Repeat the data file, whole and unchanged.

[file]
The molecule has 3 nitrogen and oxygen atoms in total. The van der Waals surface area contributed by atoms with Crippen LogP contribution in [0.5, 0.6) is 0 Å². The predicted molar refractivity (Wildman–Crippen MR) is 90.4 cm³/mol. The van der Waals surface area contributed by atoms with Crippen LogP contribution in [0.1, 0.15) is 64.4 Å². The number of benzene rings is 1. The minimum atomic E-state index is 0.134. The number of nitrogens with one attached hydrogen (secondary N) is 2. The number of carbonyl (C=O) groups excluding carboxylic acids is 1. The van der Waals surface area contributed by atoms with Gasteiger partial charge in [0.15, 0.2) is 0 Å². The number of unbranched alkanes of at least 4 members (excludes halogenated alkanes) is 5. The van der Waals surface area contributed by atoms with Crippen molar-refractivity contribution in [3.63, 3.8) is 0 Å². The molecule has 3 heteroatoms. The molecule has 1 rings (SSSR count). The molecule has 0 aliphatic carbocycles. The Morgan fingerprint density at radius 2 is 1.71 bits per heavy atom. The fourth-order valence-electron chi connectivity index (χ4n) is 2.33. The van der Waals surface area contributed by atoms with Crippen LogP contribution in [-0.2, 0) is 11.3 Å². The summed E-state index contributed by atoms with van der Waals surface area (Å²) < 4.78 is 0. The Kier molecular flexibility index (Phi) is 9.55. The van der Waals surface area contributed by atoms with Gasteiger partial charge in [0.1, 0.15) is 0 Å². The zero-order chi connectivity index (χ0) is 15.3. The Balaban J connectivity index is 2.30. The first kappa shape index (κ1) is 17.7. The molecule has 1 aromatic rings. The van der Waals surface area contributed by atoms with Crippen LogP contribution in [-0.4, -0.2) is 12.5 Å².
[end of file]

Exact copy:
The molecule has 3 nitrogen and oxygen atoms in total. The van der Waals surface area contributed by atoms with Crippen LogP contribution in [0.5, 0.6) is 0 Å². The predicted molar refractivity (Wildman–Crippen MR) is 90.4 cm³/mol. The van der Waals surface area contributed by atoms with Crippen LogP contribution in [0.1, 0.15) is 64.4 Å². The number of benzene rings is 1. The minimum atomic E-state index is 0.134. The number of nitrogens with one attached hydrogen (secondary N) is 2. The number of carbonyl (C=O) groups excluding carboxylic acids is 1. The van der Waals surface area contributed by atoms with Gasteiger partial charge in [0.15, 0.2) is 0 Å². The number of unbranched alkanes of at least 4 members (excludes halogenated alkanes) is 5. The van der Waals surface area contributed by atoms with Crippen molar-refractivity contribution in [3.63, 3.8) is 0 Å². The molecule has 3 heteroatoms. The molecule has 1 rings (SSSR count). The molecule has 0 aliphatic carbocycles. The Morgan fingerprint density at radius 2 is 1.71 bits per heavy atom. The fourth-order valence-electron chi connectivity index (χ4n) is 2.33. The van der Waals surface area contributed by atoms with Crippen LogP contribution in [-0.2, 0) is 11.3 Å². The summed E-state index contributed by atoms with van der Waals surface area (Å²) < 4.78 is 0. The Kier molecular flexibility index (Phi) is 9.55. The van der Waals surface area contributed by atoms with Gasteiger partial charge in [0.1, 0.15) is 0 Å². The zero-order chi connectivity index (χ0) is 15.3. The Balaban J connectivity index is 2.30. The first kappa shape index (κ1) is 17.7. The molecule has 1 aromatic rings. The van der Waals surface area contributed by atoms with Crippen LogP contribution in [-0.4, -0.2) is 12.5 Å².